The ‘Get Anwar’ agenda

Nik Nazmi Nik Ahmad
The Malaysian Insider
May 16, 2011

MAY 16 — The birth of my first child has given me a new perspective on things. While I do feel older, it has also made me realise that it’s not just my future, or the future of my generation that I have to work for alone now.

So when I found out that my colleague Nurul Izzah Anwar received SMSes threatening her daughter, I was sickened and outraged, as I imagine any parent — any human being — would be.

It is still too early to tell who was behind the SMS or why they did it. It might be part of the bigger political game or it might be some crazy lunatic.

What is clear however is that it is a result of the debased phenomenon we call Malaysian politics. To say politics is dirty is a cliché, but this incident proves that Malaysian politics is filthy to the core.

The country has gone through many tragedies: the Memali incident, the 1988 judicial crisis, the 1998 sacking of Datuk Seri Anwar Ibrahim and many others. Combined together, it has damned Malaysia.

Central to the decline is the “Get Anwar” agenda. One may agree or disagree, like or dislike Anwar, but I think not many can dispute that the establishment led by Umno has been consumed by their desire to destroy Anwar at all cost.

It started in 1998. Many, of course, remember the first sodomy allegation, but it was more than that, as Tun Dr Mahathir Mohamad reminded us in his memoir: those in power tried to portray Anwar as a womaniser and Western agent.

On the other hand (and Datuk Seri Najib Razak clearly seems to believe this) some have bandied about the idea that Anwar is an Islamic extremist with links to dubious characters.

But 2010 saw the attempts to destroy Anwar reach new lows. Today will see whether Anwar will be asked to make his defence or acquitted of the second sodomy allegation. Knowing how things work in Malaysia, it will most likely be the former.

What’s ironic however is that when the prosecution appeared to have lost the plot in the case, the Datuk T “sex video” suddenly appeared, as if out of nowhere.

Sure, politics is a contact sport. It is not meant for the faint-hearted. When I joined politics I was fully aware of the challenges, even the dangers I would face. Still, I have vowed to stay a principled politician, and will never treat like with like.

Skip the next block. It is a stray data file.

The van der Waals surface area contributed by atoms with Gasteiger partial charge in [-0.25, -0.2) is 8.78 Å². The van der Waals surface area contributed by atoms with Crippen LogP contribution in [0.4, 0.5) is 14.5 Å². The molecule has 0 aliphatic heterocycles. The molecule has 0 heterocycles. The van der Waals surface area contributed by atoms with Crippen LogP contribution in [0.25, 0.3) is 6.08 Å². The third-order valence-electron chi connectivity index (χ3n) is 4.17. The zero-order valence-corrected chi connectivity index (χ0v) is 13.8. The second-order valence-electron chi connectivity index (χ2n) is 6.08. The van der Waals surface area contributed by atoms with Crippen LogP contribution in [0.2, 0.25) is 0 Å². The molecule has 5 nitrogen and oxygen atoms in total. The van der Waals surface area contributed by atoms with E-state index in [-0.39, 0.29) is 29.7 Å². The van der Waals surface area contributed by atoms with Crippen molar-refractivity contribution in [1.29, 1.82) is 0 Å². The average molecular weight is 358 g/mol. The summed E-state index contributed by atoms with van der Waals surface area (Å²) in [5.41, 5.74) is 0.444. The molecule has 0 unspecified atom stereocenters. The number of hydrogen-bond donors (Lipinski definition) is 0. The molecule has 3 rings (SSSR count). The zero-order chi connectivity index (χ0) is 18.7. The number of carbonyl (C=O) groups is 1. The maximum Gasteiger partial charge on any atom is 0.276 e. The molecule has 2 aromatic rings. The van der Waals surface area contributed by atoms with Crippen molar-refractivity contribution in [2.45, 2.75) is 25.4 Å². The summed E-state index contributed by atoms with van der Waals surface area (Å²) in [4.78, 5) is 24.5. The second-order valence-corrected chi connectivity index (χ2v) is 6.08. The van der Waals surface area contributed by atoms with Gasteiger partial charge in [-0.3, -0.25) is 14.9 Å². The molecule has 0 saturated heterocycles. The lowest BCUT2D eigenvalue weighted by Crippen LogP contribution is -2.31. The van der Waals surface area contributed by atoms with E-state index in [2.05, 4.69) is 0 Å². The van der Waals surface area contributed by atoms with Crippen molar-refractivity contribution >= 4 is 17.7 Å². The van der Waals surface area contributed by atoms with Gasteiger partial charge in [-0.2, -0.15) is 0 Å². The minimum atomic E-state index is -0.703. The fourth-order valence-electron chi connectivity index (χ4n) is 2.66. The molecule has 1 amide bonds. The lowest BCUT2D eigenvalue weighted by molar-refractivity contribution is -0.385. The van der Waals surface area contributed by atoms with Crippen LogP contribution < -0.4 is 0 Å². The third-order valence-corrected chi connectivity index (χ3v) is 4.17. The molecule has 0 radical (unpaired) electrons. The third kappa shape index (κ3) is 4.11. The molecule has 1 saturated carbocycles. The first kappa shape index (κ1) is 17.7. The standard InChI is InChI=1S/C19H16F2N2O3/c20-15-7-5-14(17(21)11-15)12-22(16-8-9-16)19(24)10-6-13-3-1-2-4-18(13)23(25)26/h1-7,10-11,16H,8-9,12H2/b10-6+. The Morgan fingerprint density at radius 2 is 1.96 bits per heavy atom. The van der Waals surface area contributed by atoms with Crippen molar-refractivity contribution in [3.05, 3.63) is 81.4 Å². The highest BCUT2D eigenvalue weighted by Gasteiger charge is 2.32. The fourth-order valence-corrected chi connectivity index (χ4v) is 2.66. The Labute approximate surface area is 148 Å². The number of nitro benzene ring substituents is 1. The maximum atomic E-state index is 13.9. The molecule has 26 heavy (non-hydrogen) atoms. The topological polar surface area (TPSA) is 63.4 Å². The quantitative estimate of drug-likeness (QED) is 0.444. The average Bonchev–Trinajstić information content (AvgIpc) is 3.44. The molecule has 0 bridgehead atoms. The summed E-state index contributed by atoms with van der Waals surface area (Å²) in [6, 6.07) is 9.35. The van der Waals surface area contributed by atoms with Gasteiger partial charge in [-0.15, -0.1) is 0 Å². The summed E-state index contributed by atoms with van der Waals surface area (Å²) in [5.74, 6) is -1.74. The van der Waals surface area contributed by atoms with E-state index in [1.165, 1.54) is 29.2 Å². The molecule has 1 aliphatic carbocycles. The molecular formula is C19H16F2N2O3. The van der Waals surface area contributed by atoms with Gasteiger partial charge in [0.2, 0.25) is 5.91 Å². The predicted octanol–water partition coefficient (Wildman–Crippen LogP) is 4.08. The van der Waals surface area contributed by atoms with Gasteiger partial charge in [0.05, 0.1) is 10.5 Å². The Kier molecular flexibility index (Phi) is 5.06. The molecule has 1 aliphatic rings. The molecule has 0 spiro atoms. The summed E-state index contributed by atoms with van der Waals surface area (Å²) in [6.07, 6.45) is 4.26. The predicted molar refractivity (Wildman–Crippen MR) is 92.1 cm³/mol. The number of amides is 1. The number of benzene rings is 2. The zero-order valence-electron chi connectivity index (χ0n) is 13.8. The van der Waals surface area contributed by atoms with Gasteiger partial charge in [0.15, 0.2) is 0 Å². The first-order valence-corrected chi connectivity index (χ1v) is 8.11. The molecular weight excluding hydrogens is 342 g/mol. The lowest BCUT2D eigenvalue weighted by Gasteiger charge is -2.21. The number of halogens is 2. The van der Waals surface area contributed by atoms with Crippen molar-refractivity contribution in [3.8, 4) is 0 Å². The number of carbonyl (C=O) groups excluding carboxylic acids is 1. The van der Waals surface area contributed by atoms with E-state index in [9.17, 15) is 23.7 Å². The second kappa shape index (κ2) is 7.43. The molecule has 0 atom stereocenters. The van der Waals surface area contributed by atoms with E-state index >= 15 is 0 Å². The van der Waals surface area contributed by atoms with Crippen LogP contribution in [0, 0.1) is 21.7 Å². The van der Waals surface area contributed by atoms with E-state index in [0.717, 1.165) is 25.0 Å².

I personally feel that there is nothing to be gained by calling your opponent names (like “Bliar”, “Mahazalim”, “Malaysia’s First Female PM” — the list goes on and on) or launching personal attacks (like how George W. Bush’s many critics questioned his intelligence). There’s no way Malaysia can move forward politically if both our politicians and their supporters act like a bunch of rowdy football fans all the time.

This makes the campaign against Anwar — not merely allegations but also the abuse of the courts, Parliament, the Attorney-General’s Chambers, the police, the media — in order to destroy him at the end of the day all the more distressing. Can anyone deny that what’s been happening is destroying the moral fabric of our country, and erodes the credibility of those abovementioned institutions?

When the courts no longer deliver justice, when the police act as cheap propagandists for their political masters and when the media disseminates soft-porn publications —all because of a spoilt, greedy and egotistical elite’s fear of one man — then that is a sign of how low the country is right now.

This is no exaggeration. It may sound like some fantastic, Orwellian state but all this is happening right here and right now in our Malaysia.

Why all the fuss about Anwar, you may ask? It’s because the simple truth is that Umno-BN is dead scared of the prospect of a Malay opposition leader who the public sees as potential prime minister material. Ultimately this will make Umno-BN redundant. They will do the same thing with the same level of ferocity to each and every one of the other “alternatives” to Anwar that some commentators bandy about.

But Anwar’s troubles are just one example of the terrible things that have been done to Malaysians by their state, which has become far too coercive and unaccountable lately. Look at Kugan, Teoh Beng Hock, Aminulrashid and Ahmad Sarbani Mohamed.

The tragedy is that because the system is utterly rotten, it creates its own Frankensteins — individuals or groups that act with impunity and arrogance, believing that it is in the service of some higher purpose or greater good. They believe their own propaganda or believe that since they are the system, nothing can stop them.

Now it seems like those Frankensteins think that even innocent children are fair game in their quest to retain power. Today it was Izzah’s daughter and Anwar’s granddaughter that was threatened.

My dear readers, what if tomorrow it is one of our own family members, or ourselves?

  1. #1 by negarawan on Tuesday, 17 May 2011 - 8:33 am

    The universal law of Karma will always be on the side of truth and righteousness. If there has been wrongdoing in the persecution of Anwar, those responsible will not escape the Karma they have earned. We should be at peace with this assurance. Happy Wesak Day!

  2. #2 by wanderer on Tuesday, 17 May 2011 - 9:45 am

    After 22 years rule by the man from India, UMNO have brought us to a new low in indecent and corrupted politics by faked Bumiputra and Muslim pretenders!
    UMNO/BN apologists, you have one last chance to amend your self-interest and hypocrisy. You may feel
    that you are still in the comfort zone, don’t cheat yourselves…you cannot trust scumbags and SOBs.

  3. #3 by Bigjoe on Tuesday, 17 May 2011 - 11:13 am

    The next GE campaign is simple: Save Anwar, Save Malaysia. Anwar finished, Malaysia also finished.

You must be logged in to post a comment.